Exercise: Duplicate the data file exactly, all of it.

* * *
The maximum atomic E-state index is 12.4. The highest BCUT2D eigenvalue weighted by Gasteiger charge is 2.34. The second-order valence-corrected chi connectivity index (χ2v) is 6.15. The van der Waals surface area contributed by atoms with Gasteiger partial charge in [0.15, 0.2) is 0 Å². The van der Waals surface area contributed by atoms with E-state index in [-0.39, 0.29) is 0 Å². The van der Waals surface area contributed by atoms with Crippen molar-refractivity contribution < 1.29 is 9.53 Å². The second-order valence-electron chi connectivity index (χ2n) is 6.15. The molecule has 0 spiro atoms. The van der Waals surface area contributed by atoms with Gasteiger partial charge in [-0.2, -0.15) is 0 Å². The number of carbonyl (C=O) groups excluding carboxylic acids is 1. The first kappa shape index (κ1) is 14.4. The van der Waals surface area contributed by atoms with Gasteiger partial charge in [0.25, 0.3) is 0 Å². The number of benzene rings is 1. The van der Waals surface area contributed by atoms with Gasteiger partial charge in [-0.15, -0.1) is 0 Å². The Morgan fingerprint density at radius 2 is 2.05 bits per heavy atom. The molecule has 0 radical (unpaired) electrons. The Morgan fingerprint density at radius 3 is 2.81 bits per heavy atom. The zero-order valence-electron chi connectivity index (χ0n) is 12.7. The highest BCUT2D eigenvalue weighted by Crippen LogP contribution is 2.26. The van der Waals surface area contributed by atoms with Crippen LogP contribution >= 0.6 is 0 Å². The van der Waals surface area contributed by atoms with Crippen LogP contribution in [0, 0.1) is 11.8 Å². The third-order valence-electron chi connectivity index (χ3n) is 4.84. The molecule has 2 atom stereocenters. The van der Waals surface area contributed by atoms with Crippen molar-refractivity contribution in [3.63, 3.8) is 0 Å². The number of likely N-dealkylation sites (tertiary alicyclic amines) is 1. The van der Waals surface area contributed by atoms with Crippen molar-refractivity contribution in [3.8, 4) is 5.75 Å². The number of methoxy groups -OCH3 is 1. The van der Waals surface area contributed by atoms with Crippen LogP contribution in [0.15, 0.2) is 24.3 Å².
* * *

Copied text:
The maximum atomic E-state index is 12.4. The highest BCUT2D eigenvalue weighted by Gasteiger charge is 2.34. The second-order valence-corrected chi connectivity index (χ2v) is 6.15. The van der Waals surface area contributed by atoms with Gasteiger partial charge in [0.15, 0.2) is 0 Å². The van der Waals surface area contributed by atoms with E-state index in [-0.39, 0.29) is 0 Å². The van der Waals surface area contributed by atoms with Crippen molar-refractivity contribution < 1.29 is 9.53 Å². The second-order valence-electron chi connectivity index (χ2n) is 6.15. The molecule has 0 spiro atoms. The van der Waals surface area contributed by atoms with Gasteiger partial charge in [-0.2, -0.15) is 0 Å². The number of carbonyl (C=O) groups excluding carboxylic acids is 1. The first kappa shape index (κ1) is 14.4. The van der Waals surface area contributed by atoms with Gasteiger partial charge in [0.25, 0.3) is 0 Å². The number of benzene rings is 1. The van der Waals surface area contributed by atoms with Gasteiger partial charge in [-0.15, -0.1) is 0 Å². The Morgan fingerprint density at radius 2 is 2.05 bits per heavy atom. The molecule has 0 radical (unpaired) electrons. The Morgan fingerprint density at radius 3 is 2.81 bits per heavy atom. The zero-order valence-electron chi connectivity index (χ0n) is 12.7. The highest BCUT2D eigenvalue weighted by Crippen LogP contribution is 2.26. The van der Waals surface area contributed by atoms with Crippen LogP contribution >= 0.6 is 0 Å². The van der Waals surface area contributed by atoms with Crippen LogP contribution in [0, 0.1) is 11.8 Å². The third-order valence-electron chi connectivity index (χ3n) is 4.84. The molecule has 2 atom stereocenters. The van der Waals surface area contributed by atoms with Crippen molar-refractivity contribution in [3.63, 3.8) is 0 Å². The number of likely N-dealkylation sites (tertiary alicyclic amines) is 1. The van der Waals surface area contributed by atoms with Crippen molar-refractivity contribution in [3.8, 4) is 5.75 Å². The number of methoxy groups -OCH3 is 1. The van der Waals surface area contributed by atoms with Crippen LogP contribution in [0.15, 0.2) is 24.3 Å².